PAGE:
Transesophageal Echocardiogram

What is it?

The transesophageal echocardiogram (EcoTE) is an echocardiographic examination in which ultrasounds are produced by a probe placed in the esophagus, in order to obtain a better visualization of certain structures of the heart. EcoTE is performed in cases where the transthoracic echocardiogram (EcoTT) is not sufficient to solve a specific diagnostic question. EcoTE enables visualization of a different exploration point of the heart, using an echocardiographic probe that visualizes the cardiac structures posteriorly through the esophagus (i.e. the stretch of the digestive system that connects the mouth with the stomach passing behind the heart, in close contact with the heart atria). For the patient, the discomfort of performing an echocardiogram transesophageally is equivalent to performing a common gastroscopy.

When is this exam indicated?

In some situations, it may happen that the transthoracic echocardiogram (EcoTT) is not sufficient to solve a diagnostic problem. This can happen due to the presence of a poor quality transthoracic acoustic window (for example in the presence of large muscle masses or in case of lung disease (emphysema), or in the presence of artificial metal structures (for example mechanical valve prostheses) that create reverberations and image artifacts.

In other cases, EcoTE may be necessary for having high definition images, for observing even very small formations (for example a thrombus at the level of the atria), or for accurately assessing the extent of a valve disease (for example a severe mitral valve insufficiency). EcoTE is often recommended before performing Electrical Cardioversion, to exclude the presence of thrombi at the level of the atria.

How is it performed?

After reading and signing the Informed Consent, the patient is invited to take off his glasses and remove any dental prostheses, is connected to the electrocardiographic monitoring, and venous access is obtained (to administer any drugs in case of need).

The patient is placed on his left side with his torso and neck slightly flexed (as if looking at his legs). The doctor, after inserting a mouthpiece between the teeth so as not to damage the probe, will help the patient in the unpleasant but not dangerous task of swallowing the probe.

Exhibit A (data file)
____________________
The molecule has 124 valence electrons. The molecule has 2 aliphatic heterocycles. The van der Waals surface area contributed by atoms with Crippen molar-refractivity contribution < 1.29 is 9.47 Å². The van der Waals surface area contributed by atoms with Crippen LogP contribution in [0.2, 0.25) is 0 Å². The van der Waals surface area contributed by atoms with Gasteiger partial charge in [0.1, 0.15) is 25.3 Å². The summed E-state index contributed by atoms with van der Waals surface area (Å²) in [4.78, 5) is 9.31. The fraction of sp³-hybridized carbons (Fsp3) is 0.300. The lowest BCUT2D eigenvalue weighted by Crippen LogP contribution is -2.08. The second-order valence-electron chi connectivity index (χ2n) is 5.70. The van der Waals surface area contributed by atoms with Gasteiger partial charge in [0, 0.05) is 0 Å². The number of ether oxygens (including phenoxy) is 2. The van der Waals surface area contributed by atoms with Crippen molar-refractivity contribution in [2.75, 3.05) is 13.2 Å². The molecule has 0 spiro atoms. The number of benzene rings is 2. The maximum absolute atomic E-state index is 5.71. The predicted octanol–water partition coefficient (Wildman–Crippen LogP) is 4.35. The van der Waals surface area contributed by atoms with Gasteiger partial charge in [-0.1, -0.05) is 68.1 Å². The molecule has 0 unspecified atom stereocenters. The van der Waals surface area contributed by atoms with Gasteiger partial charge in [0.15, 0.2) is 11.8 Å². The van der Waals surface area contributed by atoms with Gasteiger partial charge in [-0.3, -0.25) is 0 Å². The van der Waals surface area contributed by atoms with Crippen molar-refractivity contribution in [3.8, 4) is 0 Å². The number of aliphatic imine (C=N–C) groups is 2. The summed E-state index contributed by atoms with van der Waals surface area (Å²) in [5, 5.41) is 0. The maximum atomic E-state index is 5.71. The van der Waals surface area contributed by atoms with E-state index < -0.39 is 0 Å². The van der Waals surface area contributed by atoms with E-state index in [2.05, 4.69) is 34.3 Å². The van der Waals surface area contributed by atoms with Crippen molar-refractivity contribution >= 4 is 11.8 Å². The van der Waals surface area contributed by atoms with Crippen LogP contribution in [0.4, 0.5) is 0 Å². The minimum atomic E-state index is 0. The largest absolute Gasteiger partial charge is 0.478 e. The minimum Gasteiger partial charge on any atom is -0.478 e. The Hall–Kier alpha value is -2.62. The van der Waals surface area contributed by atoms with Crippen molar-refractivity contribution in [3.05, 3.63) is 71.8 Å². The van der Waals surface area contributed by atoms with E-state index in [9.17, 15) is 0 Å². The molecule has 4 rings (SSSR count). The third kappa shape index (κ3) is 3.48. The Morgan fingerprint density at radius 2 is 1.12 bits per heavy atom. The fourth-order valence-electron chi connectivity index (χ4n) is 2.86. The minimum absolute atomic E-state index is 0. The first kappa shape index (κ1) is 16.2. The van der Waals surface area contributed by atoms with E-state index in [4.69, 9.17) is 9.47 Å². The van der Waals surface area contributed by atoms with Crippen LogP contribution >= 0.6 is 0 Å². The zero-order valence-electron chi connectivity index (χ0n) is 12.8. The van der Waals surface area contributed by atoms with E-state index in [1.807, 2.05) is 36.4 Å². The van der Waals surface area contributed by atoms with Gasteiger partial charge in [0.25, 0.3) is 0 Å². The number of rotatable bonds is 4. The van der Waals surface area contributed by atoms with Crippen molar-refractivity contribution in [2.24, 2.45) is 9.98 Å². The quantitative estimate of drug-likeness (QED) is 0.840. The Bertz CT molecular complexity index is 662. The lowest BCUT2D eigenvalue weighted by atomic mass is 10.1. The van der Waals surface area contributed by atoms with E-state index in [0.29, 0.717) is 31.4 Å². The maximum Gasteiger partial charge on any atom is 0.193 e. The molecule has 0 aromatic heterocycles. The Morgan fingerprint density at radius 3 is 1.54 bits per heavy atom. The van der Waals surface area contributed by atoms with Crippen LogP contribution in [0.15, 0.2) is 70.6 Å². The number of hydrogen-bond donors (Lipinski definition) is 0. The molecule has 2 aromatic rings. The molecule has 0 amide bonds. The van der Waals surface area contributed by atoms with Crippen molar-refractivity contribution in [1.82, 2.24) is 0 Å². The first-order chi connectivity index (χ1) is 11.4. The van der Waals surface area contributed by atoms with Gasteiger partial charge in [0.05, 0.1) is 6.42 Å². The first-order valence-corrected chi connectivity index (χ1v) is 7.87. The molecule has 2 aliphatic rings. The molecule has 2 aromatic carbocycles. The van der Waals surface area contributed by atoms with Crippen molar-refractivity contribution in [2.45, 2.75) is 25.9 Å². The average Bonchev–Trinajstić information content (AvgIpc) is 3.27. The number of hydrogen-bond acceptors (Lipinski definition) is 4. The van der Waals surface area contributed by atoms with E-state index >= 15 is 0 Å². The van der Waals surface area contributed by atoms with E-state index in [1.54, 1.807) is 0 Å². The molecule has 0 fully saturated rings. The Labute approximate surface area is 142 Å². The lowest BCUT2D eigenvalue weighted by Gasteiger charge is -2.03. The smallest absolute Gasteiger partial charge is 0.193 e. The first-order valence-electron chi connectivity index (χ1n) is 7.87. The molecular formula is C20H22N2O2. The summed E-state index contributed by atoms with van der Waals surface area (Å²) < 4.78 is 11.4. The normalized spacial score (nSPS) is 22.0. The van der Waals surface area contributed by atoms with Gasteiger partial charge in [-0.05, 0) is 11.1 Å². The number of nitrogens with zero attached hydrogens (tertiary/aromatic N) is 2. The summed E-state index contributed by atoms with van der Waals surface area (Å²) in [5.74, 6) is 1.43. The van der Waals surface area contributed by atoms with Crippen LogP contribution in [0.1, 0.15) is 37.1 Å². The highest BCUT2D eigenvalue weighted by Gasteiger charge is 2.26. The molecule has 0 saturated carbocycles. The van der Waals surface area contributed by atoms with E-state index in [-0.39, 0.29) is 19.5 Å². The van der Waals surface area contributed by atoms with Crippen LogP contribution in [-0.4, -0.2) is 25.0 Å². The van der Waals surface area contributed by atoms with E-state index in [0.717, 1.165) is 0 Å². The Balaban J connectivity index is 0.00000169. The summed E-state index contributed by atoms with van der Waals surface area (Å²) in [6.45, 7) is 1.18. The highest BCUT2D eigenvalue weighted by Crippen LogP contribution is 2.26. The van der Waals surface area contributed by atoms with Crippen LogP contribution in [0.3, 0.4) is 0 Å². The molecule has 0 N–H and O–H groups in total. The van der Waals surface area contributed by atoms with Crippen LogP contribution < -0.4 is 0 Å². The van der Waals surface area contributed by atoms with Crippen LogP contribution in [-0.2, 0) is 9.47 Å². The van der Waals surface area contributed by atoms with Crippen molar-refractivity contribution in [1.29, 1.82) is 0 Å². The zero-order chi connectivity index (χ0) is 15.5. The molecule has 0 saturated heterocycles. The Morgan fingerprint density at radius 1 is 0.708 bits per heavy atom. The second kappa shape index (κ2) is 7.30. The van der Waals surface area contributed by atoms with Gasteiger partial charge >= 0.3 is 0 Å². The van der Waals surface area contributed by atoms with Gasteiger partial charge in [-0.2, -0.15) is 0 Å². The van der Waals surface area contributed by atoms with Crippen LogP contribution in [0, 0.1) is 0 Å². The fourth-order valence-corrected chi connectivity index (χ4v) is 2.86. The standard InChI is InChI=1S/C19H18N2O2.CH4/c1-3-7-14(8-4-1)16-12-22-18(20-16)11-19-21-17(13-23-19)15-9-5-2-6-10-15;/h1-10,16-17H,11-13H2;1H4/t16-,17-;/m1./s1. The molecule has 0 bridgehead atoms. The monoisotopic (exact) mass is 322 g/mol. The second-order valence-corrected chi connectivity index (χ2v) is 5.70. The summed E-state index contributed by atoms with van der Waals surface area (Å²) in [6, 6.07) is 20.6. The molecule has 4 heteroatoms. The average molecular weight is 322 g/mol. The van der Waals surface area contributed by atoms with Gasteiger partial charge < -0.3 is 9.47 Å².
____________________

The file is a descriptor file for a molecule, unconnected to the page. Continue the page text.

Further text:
Typically, mild local anesthesia of the mouth and back of the mouth (pharynx) is performed with lidocaine spray (a local anesthetic). The throat, due to the action of the local anesthetic, can be slightly irritated, so it is not recommended to drink or eat for 2-3 hours after the examination. The overall duration of the procedure is approximately 10-15 minutes.

The examination is annoying but, if the patient manages to collaborate (breathing slowly and trying to relax the muscles of the neck and shoulders) and to remain calm, the discomfort is significantly reduced. The most difficult moment is that of the introduction of the probe: at that moment, coughs, belching, and vomiting can occur. It is important to know that the tube does not interfere with normal breathing, which occurs naturally through the nose and trachea.

During the examination, the ECG tracing, blood pressure, and oxygen saturation is continuously monitored as needed. In case of patient intolerance and inability to adapt to the probe, the examination is immediately interrupted.

At the end of the exam, in particular if it was necessary to administer a sedative, it is advisable to wait at least 30 minutes before leaving the hospital and avoid driving immediately after the exam.

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It can be quite uncomfortable and your throat may hurt for a few hours after the exam. Driving for the next 24 hours is not allowed due to the sedation used, which can cause drowsiness. Also, there is a possibility that the probe may damage the throat and esophagus (a very rare complication).  Contraindications to the execution of transesophageal echocardiogram with a full doppler are esophageal diseases and especially esophageal varices, usually secondary to major liver diseases such as cirrhosis or cancer cirrhosis and portal hypertension (of the portal vein).

The patient is however required to inform the doctor of the presence of any: serious infections, drug allergies, glaucoma, lung disease, previous surgery in the gastrointestinal tract, liver disease, difficulties with swallowing.

The complications of EcoTE, as mentioned, are very rare. However, the following symptoms should be reported to the Cardiologist, in the rare case that they arise after the examination:

  • Unusual pain or tough swallowing
  • Abdominal or chest pain
  • Vomiting of coffee or blood color.

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